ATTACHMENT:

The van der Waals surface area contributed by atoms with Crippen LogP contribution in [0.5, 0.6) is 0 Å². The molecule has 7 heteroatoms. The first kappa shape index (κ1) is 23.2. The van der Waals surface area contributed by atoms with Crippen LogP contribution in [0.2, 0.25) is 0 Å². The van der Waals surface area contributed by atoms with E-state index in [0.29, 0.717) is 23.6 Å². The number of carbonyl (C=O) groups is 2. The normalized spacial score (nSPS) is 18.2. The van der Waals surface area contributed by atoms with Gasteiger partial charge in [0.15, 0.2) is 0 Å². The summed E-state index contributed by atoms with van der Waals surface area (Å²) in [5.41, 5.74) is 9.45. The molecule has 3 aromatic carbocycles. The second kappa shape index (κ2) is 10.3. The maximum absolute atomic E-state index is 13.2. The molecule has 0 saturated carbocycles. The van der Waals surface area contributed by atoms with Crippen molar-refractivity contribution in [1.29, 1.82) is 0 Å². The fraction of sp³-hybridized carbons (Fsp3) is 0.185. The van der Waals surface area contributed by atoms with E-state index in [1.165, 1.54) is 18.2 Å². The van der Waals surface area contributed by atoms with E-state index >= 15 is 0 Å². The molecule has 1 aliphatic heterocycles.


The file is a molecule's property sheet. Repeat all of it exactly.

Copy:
The van der Waals surface area contributed by atoms with Crippen LogP contribution in [0.5, 0.6) is 0 Å². The molecule has 7 heteroatoms. The first kappa shape index (κ1) is 23.2. The van der Waals surface area contributed by atoms with Crippen LogP contribution in [0.2, 0.25) is 0 Å². The van der Waals surface area contributed by atoms with E-state index in [0.29, 0.717) is 23.6 Å². The number of carbonyl (C=O) groups is 2. The normalized spacial score (nSPS) is 18.2. The van der Waals surface area contributed by atoms with Gasteiger partial charge in [0.15, 0.2) is 0 Å². The summed E-state index contributed by atoms with van der Waals surface area (Å²) in [5.41, 5.74) is 9.45. The molecule has 3 aromatic carbocycles. The second kappa shape index (κ2) is 10.3. The maximum absolute atomic E-state index is 13.2. The molecule has 0 saturated carbocycles. The van der Waals surface area contributed by atoms with Crippen molar-refractivity contribution in [1.29, 1.82) is 0 Å². The fraction of sp³-hybridized carbons (Fsp3) is 0.185. The van der Waals surface area contributed by atoms with E-state index in [1.165, 1.54) is 18.2 Å². The van der Waals surface area contributed by atoms with E-state index >= 15 is 0 Å². The molecule has 1 aliphatic heterocycles.